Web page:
Science and Technology Links 5/18 – “Smells like…” Edition
Virgin Galactic does it’s first feather flight with their new space ship (that’s the re-entry mode).
Self deorbiting method tested on small satellite that had completed its mission. The method? Drag sails. This works because the satellite was in a low orbit where a sail could still catch some bits of atmosphere and slow the satellite down. Slowing it down drops it into a lower orbit, where it can catch more atmosphere and slow down even more. Slow it down enough and it begins re-entry.
Doing laundry in space is, well, pretty much impossible, which means astronaut clothing can get pretty ripe. Hopefully some new threads, with some bits of silver, will allow astronauts to simply spritz a shirt with some hydrogen peroxide, and it’ll be fresh as a mountain spring day!
Using gene editing to cure diabetes, cancer, and HIV. In mice, anyway. Also, gene editing can produce easy to grow yeast cells that produce antibiotics (instead of difficult to grow fungi and bacteria that often produce our antibiotics).
Engineering bone marrow for safer transplants.
Your ColonDrone will soon be ready.
Microbe killing plasma paper, made with real paper.
Man, if this doesn’t get marijuana moved down the schedule a couple of spots…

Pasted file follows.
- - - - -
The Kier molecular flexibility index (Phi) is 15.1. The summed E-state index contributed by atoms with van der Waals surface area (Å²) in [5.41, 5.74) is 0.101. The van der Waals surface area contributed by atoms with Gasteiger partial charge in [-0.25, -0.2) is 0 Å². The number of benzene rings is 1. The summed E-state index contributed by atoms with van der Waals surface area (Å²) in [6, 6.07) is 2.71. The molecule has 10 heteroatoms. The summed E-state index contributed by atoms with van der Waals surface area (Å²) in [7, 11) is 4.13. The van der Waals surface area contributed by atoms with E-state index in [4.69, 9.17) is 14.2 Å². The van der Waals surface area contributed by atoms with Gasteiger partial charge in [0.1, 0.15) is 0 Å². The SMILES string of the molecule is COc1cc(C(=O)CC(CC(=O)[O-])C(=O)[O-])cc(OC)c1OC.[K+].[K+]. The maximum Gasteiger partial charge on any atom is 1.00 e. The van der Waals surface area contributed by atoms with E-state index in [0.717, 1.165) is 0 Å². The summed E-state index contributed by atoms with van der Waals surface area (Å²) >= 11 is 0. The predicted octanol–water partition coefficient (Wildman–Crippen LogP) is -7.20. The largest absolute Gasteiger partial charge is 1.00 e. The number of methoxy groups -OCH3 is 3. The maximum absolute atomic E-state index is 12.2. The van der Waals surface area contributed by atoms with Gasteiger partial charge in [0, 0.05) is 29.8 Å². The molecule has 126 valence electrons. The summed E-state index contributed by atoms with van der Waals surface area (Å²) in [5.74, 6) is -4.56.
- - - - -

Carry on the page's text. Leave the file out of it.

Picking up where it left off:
Simple way to manipulate VR models with a plastic cube frame.
Nvidia has been binge watching “Person of Interest” lately.
Quantum Cooling on a chip. The things we can do on chips these days.
Wave and wind energy, like chocolate and peanut butter.
Proving that genetically engineered algae can survive outside of a lab, but will not displace other algae.
Hydrogen from polluted air.
Converting hydrogen into a room temperature liquid for easy transport (aka ammonia), and back again at the point of use. This is pretty smart, since ammonia is easy to make and trades globally, and converting it back to hydrogen only results in free Nitrogen. My guess is that the ammonia will have to be under some amount of pressure to force it through the membrane, but as long as the pressure requirements are not extreme the energy cost of placing the ammonia under pressure would likely be far exceeded by the energy demands of cryogenic transport and storage for gaseous Hydrogen. The only downside is that all our filling stations will smell like cat pee.
An electric car battery that can charge in 5 minutes could make electric cars damn attractive.
Moondust bricks made with the sun.
Recycling Carbon Fiber with low temperatures and mild chemicals.
Self healing water repellent materials.
Figuring out the secrets of Prince Rupert’s Drops (no, it’s not a new party drug, it’s a glass bead).
Biodegradable electronics for our ever growing stable of devices with planned obsolescence built in.
A fast 3D scanner that uses IR.
A faster (like, HOLY COW way faster) high speed camera.
Seeing a room through holography using WiFi radiation. Coming to a police department near you.
A speaker with no magnet, no coil, no membrane, and sound is produced by way of heat. All in a package the size of your thumbnail.
Image by .RGB.